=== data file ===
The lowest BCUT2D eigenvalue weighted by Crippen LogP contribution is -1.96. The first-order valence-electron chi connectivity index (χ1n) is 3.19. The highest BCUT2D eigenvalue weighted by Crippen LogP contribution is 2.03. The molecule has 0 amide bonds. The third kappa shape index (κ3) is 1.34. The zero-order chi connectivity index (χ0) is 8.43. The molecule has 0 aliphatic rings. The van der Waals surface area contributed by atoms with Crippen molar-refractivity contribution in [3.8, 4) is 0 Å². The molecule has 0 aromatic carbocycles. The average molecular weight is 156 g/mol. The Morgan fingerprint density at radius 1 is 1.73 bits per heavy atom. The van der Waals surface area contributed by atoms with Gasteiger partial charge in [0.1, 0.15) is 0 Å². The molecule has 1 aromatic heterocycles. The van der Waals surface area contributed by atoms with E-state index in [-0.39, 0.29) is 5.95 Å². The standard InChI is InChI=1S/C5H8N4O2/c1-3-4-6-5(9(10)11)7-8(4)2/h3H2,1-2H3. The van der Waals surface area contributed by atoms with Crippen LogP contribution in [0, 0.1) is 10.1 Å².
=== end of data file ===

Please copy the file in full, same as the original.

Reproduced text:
The lowest BCUT2D eigenvalue weighted by Crippen LogP contribution is -1.96. The first-order valence-electron chi connectivity index (χ1n) is 3.19. The highest BCUT2D eigenvalue weighted by Crippen LogP contribution is 2.03. The molecule has 0 amide bonds. The third kappa shape index (κ3) is 1.34. The zero-order chi connectivity index (χ0) is 8.43. The molecule has 0 aliphatic rings. The van der Waals surface area contributed by atoms with Crippen molar-refractivity contribution in [3.8, 4) is 0 Å². The molecule has 0 aromatic carbocycles. The average molecular weight is 156 g/mol. The Morgan fingerprint density at radius 1 is 1.73 bits per heavy atom. The van der Waals surface area contributed by atoms with Gasteiger partial charge in [0.1, 0.15) is 0 Å². The molecule has 1 aromatic heterocycles. The van der Waals surface area contributed by atoms with E-state index in [-0.39, 0.29) is 5.95 Å². The standard InChI is InChI=1S/C5H8N4O2/c1-3-4-6-5(9(10)11)7-8(4)2/h3H2,1-2H3. The van der Waals surface area contributed by atoms with Crippen LogP contribution in [0, 0.1) is 10.1 Å².